Dog Swims Across Lake To Campground Every Day To Make New Friends
“He’s always so proud of himself when he reaches the shoreline ... as if he’s saying, ‘Tada! Look, I’ve arrived!’"
Amanda Vermeer used to work at and now frequents a campground on a lake, and whenever she or anyone else there sees a dog in the distance, swimming happily across the lake, no one is surprised or alarmed. That’s just Thunder, and he does it almost every single day.
Thunder is around 10 years old now, but for as long as anyone can remember, he’s been taking daily swims from his house to the campground on the other side of the lake. It’s his routine now, and no matter how hard his family tries to stop him, he still always finds a way to make it happen.
“I truly believe that the swim across the lake is his favorite part of the whole endeavor, but on the camp side of the lake, I think he really just enjoys wandering around from campsite to campsite saying hi to all the people and seeing how far he can get before getting caught,” Vermeer told The Dodo. “Sometimes people give him little scraps of food, so I’m sure that’s a bonus in his mind, too.”
Once someone notices Thunder, they always give his dad a call to let him know that Thunder did it again. At this point, all of the locals and campground regulars have Thunder’s dad’s number saved in their phones. They all know they’re going to need it pretty regularly.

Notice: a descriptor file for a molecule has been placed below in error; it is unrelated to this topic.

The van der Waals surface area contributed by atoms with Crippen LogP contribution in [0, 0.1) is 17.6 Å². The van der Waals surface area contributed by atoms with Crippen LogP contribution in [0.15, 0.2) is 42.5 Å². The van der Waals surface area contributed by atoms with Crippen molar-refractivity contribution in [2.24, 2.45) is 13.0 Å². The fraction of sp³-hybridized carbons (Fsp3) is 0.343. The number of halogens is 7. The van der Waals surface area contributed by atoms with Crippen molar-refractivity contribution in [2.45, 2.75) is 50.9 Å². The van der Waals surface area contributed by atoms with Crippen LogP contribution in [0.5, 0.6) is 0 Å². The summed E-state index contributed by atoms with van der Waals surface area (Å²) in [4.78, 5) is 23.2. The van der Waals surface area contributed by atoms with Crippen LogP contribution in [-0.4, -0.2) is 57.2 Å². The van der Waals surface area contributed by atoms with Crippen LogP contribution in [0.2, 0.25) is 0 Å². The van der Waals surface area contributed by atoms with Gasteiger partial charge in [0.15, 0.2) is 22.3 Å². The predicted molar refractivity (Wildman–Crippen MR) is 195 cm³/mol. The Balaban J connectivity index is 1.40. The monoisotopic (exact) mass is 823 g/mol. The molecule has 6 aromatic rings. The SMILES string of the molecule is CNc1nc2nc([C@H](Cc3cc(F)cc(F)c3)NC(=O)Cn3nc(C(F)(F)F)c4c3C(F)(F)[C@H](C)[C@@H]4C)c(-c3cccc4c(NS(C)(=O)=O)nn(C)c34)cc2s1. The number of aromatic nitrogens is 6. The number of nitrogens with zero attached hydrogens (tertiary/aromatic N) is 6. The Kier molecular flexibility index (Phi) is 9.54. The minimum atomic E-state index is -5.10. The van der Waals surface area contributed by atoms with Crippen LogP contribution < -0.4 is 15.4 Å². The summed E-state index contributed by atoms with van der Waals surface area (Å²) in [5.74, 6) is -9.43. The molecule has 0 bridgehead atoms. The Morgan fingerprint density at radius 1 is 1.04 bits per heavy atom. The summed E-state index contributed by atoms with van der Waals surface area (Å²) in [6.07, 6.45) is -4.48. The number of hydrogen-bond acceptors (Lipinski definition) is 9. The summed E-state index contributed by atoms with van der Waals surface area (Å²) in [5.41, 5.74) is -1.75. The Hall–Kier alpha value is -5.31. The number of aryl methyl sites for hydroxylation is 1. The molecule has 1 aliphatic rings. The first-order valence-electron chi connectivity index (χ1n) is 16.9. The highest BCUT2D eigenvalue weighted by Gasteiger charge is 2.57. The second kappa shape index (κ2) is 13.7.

“If his owner doesn’t get a call first, when he notices that he’s gone again (sometimes Thunder sneaks out of the house), he hops in his truck and patrols around the lake looking for him,” Vermeer said. “He can usually be found at the campground, so that’s the first part of his search. Thunder doesn’t swim home — he has too much fun on his adventures.”
Thunder’s family has tried different things to get him to stay on his side of the lake, but at this point, they’ve just kind of accepted that it’s a part of who Thunder is. His dad once said in a text to Vermeer, “I’ll never stop him from swimming … It's what he loves. I would never take that away from him. I just wish I could teach him to swim home.”
Thunder seems to know that eventually, he’s going to get caught at the campground and his dad is going to come and pick him up. It’s almost as if it’s a game to him. He swims across the lake, then tries to see how long he can hang out at the campground before someone catches him. So far, he’s got quite the winning streak going.
“He’s always so proud of himself when he reaches the shoreline and comes out of the water, as if he’s saying, ‘Tada! Look, I’ve arrived!’ He definitely likes to do his own thing, so he’s never thrilled when we catch him and clip a leash on him,” Vermeer said. “He gives us the side-eye and whines because we stopped his adventure short, but that can usually be remedied with some good pets and some scratches under his chin and behind his ears. Whenever he hears his owner’s truck coming, his tail starts wagging and he gets excited, like, ‘Hey, that’s my dad!’”
Swimming across the lake is definitely Thunder’s favorite part of his day. He’s a lake dog through and through, and his family, plus everyone else who lives along the lake, has just accepted that that’s who Thunder is.
“He’s been swimming across almost every day for seven-plus summers; at this point I think it’d be unusual for Thunder NOT to swim across,” Vermeer said.